Abstract: This publication is a non-technical report prepared for Polish Ministry of Economy and Labor. The main goal is to present a comprehensive statistical and econometric analysis of employment, unemployment and participation in Poland in the period 1998-2004 and confront Polish experiences with international empirical and theoretical studies in labor economics. Also the qualitative survey of institutional background of labor market in Poland is conducted. We complement our research with some policy prescriptions. At the moment Poland exhibits the highest unemployment rate in OECD and one of the lowest employment and participation rates. We begin with a detailed analysis of the reasons of the rapid decrease of employment and increase of unemployment in 1998- 1999 and its later persistence. We find that the supply-side characteristics and sectoral structure of the economy significantly influenced the strength and the durability of the effects of the Russian crisis of 1998 and of the adverse supply shock that affected Polish economy in 2001-2002. We scrutinize the ability of various groups of workers (by age and education level attained) to cope with both shocks and constantly undertaken restructuring. We also focus on structural mismatch between labour demand and labour supply in Poland. We find that the employment gap between Poland and UE15 is mostly due to low participation/employment of older workers in Poland, although individuals aged 15-24 also contribute to this gap. However, we show that low participation of young is mostly connected to lengthening of average education spells whereas older workers take advantage of the social security benefits subsidizing leisure. We complement our analysis with multinomial logit of transitions on Polish labor market. Then we turn to the role played educational system in the accumulation of the human capital by young people, and we evaluate the life-long learning in Poland. We find that schooling system is rather inefficient in shaping creativity and solving problems exceeding schematic procedures and algorithms. Then we focus on the influence exerted in Poland by standard labor market institutions, like social security system, taxes, minumum wages, trade unions, employment protection legislation, active labor market policy. In each case we begin with description of the shape of these institutions in Poland and then we empirically assess their relative importance for labour market performance.
    Keywords: Poland, unemployment, employment, participation, labor market institutions, social security, human capital in transition countries
    JEL: E24 H31 H55 J20 J21 J22 J68 P23
    Date: 2005–12–01
  11. By: Kwon, Goohoon; Spilimbergo, Antonio
    Abstract: Russia's regions are heavily exposed to regional income shocks because of an uneven distribution of natural resources and a Soviet legacy of heavily skewed regional specialization. Also, Russia has a limited mobility of labour and lacks fiscal instruments to deal with regional shocks. We assess how these features influence the magnitude and persistence of regional income shocks, through a panel vector auto-regression, drawing on extensive and unique regional data covering the last decade. We find that labour mobility associated with regional shocks is far lower than in the US yet higher than in the EU-15, and that regional expenditures tend to expand in booms and contract in recessions. We discuss institutional factors behind these outcomes and policy implications.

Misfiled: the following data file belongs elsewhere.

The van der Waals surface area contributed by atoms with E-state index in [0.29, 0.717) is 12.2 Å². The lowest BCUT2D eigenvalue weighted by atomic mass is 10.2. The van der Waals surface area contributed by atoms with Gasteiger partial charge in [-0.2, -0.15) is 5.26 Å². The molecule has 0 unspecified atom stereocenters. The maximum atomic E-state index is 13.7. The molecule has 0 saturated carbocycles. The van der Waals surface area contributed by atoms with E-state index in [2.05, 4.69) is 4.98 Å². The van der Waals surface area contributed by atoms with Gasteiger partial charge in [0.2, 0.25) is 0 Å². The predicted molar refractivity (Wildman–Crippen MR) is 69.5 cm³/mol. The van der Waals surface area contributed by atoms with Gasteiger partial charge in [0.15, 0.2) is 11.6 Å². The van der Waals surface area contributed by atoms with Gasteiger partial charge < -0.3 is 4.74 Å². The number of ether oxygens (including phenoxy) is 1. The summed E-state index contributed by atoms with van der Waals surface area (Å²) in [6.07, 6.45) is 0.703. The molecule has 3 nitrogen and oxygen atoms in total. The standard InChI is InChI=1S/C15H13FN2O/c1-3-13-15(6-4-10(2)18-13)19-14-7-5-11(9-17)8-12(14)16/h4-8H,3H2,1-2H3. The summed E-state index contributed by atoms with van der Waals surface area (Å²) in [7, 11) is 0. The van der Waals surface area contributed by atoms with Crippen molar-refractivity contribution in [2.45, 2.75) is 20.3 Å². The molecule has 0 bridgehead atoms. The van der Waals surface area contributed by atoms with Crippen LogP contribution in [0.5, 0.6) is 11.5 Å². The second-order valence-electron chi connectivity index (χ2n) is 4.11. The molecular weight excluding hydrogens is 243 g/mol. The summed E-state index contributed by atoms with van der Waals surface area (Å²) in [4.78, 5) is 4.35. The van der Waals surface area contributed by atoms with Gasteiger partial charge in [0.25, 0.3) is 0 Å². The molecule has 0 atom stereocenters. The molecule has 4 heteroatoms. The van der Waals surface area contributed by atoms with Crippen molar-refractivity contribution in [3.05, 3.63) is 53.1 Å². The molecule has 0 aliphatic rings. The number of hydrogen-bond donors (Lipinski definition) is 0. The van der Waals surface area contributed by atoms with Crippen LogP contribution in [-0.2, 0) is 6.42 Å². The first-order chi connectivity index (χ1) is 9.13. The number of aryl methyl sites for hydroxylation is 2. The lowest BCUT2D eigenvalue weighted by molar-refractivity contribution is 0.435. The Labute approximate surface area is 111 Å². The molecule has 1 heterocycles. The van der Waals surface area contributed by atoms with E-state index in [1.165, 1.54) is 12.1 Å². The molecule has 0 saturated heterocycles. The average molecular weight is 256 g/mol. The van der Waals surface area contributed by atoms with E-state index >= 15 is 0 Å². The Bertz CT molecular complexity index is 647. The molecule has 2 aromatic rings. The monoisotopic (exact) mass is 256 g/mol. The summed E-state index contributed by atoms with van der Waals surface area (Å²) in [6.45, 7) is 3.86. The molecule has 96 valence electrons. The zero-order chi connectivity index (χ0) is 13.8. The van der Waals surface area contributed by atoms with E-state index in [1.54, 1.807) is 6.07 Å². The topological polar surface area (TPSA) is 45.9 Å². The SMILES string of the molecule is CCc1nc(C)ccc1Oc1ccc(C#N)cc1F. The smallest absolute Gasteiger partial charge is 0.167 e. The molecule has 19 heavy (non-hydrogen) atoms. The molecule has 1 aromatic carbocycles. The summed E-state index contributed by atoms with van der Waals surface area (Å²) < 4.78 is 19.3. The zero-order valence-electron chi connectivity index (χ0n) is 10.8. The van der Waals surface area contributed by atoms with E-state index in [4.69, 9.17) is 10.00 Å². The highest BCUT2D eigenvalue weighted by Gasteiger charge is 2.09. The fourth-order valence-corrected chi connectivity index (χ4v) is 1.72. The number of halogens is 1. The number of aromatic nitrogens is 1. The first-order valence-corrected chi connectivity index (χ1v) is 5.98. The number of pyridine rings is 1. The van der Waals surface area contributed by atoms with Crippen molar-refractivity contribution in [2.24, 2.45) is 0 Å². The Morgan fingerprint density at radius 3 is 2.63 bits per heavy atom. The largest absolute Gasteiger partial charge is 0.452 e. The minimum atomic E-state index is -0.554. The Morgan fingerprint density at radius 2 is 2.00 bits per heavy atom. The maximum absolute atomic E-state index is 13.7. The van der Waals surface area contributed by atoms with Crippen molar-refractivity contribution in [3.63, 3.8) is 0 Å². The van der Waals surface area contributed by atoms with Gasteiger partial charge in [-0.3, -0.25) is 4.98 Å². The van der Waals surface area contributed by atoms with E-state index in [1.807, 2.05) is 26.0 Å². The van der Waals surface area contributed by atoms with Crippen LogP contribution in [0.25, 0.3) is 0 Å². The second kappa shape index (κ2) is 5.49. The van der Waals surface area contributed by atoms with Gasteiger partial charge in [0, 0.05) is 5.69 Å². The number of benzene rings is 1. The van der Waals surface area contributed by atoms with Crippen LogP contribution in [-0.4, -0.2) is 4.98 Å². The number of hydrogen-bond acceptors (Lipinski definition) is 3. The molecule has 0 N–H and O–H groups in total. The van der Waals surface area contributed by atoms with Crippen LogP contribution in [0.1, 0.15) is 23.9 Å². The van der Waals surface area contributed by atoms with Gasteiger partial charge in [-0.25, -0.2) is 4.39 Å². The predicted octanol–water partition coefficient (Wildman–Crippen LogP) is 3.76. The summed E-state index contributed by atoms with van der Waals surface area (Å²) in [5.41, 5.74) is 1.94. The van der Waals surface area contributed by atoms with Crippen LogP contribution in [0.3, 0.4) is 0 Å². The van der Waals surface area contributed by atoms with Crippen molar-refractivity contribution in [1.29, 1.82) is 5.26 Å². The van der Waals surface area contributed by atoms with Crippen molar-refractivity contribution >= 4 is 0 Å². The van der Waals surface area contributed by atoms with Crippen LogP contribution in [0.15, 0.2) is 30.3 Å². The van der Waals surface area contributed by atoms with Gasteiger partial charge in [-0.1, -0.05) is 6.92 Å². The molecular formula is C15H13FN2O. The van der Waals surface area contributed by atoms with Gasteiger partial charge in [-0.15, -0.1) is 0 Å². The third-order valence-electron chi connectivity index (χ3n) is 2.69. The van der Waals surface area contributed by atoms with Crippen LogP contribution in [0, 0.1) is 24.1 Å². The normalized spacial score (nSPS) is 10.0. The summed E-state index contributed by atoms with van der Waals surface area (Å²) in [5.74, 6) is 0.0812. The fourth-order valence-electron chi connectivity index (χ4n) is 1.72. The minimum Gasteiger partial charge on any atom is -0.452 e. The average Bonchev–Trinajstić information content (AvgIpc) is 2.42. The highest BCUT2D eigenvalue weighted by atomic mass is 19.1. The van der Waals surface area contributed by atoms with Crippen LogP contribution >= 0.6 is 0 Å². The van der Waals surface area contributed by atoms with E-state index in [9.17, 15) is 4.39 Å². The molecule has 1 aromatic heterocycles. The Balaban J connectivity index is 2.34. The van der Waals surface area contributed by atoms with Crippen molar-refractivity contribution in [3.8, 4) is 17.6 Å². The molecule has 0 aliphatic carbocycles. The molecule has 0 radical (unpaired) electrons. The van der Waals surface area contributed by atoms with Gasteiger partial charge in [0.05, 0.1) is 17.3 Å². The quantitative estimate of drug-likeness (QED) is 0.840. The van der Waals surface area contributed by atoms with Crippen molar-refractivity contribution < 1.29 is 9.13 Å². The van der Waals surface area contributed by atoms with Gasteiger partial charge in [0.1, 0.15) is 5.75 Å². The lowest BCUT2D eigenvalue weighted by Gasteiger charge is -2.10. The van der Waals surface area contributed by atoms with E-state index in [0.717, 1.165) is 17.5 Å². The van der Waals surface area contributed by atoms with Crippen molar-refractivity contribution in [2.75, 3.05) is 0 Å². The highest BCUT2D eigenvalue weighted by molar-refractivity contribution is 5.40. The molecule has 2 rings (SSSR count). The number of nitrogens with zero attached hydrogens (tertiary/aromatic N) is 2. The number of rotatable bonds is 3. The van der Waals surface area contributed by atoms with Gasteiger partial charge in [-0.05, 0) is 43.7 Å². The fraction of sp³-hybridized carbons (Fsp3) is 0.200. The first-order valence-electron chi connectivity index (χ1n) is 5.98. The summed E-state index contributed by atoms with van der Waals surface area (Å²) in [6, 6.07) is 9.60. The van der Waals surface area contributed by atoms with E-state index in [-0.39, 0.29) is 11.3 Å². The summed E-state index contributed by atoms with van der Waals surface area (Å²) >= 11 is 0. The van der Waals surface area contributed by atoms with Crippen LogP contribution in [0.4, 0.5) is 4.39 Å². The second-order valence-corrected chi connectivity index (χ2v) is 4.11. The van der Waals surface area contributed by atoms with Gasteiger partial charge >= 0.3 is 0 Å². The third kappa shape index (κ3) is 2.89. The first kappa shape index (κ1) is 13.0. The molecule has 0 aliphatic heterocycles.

Keywords: fiscal policy; labour mobility; panel VAR; Russia
    JEL: C33 E62 H77 J61 P52
    Date: 2005–10
  12. By: Felix Hammermann; Rainer Schweickert
    Abstract: Institutional development in new and potential member countries determines the success of both the catching-up of developing European countries and the deepening of the European integration process. This paper argues that the timing of future enlargement should depend on institutional convergence between the EU and potential accession candidates. Therefore, the paper looks at institutional quality in the EU, in the EU’s neighboring Balkan and Black Sea regions, and especially in Bulgaria, Romania, Croatia, Turkey, and Ukraine, i.e. the next countries in the queue for entry or likely to lobby for entry into the EU. Three dimensions of institutional quality—legislative, administrative, and judicative institutions—are analyzed on the basis of the World Bank Governance Indicators using institutional quality in EU member states as a benchmark in order to reveal institutional deficits.
    Keywords: Institutions, Transitional Economies, EU Enlargement, Regional Integration, Economic Development
    JEL: P20 F15 O10
    Date: 2005–11
  13. By: Lorentowicz, Andzelika; Marin, Dalia; Raubold, Alexander
    Abstract: Feenstra and Hanson (1997) have argued in the context of the North American Free Trade Agreement that US outsourcing to Mexico leads to an increase in the skill premium in both the US and Mexico. In this paper we show on the example of Austria and Poland that with the new international division of labour emerging in Europe Austria, the high income country, is specializing in the low skill intensive part of the value chain and Poland, the low income country, is specializing in the high skill part. As a result, skilled workers in Austria are losing from outsourcing, while gaining in Poland. In Austria, relative wages for human capital declined by 2 percent during 1995-2002 and increased by 41 percent during 1994-2002 in Poland. In both countries outsourcing contributes roughly 35 percent to these changes in the relative wages for skilled worker. Furthermore, we show that Austria's R&D policy has contributed to an increase in the skill premium there.